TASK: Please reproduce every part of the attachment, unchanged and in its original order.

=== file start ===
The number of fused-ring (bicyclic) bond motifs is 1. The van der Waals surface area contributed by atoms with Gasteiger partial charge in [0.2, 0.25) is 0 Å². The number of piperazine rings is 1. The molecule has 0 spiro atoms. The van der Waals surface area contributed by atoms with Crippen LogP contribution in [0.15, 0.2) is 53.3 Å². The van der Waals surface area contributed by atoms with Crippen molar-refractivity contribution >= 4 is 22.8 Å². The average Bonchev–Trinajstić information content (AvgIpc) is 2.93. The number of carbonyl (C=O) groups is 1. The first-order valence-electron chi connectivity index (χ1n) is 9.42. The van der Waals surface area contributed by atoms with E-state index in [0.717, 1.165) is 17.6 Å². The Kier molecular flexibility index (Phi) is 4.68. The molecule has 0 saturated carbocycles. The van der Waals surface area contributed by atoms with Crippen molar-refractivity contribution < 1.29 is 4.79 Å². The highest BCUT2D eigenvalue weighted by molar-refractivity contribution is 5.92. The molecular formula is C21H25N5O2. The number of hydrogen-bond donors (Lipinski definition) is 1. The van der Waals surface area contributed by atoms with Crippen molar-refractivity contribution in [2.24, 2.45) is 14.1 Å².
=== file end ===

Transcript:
The number of fused-ring (bicyclic) bond motifs is 1. The van der Waals surface area contributed by atoms with Gasteiger partial charge in [0.2, 0.25) is 0 Å². The number of piperazine rings is 1. The molecule has 0 spiro atoms. The van der Waals surface area contributed by atoms with Crippen LogP contribution in [0.15, 0.2) is 53.3 Å². The van der Waals surface area contributed by atoms with Crippen molar-refractivity contribution >= 4 is 22.8 Å². The average Bonchev–Trinajstić information content (AvgIpc) is 2.93. The number of carbonyl (C=O) groups is 1. The first-order valence-electron chi connectivity index (χ1n) is 9.42. The van der Waals surface area contributed by atoms with E-state index in [0.717, 1.165) is 17.6 Å². The Kier molecular flexibility index (Phi) is 4.68. The molecule has 0 saturated carbocycles. The van der Waals surface area contributed by atoms with Crippen molar-refractivity contribution < 1.29 is 4.79 Å². The highest BCUT2D eigenvalue weighted by molar-refractivity contribution is 5.92. The molecular formula is C21H25N5O2. The number of hydrogen-bond donors (Lipinski definition) is 1. The van der Waals surface area contributed by atoms with Crippen molar-refractivity contribution in [2.24, 2.45) is 14.1 Å².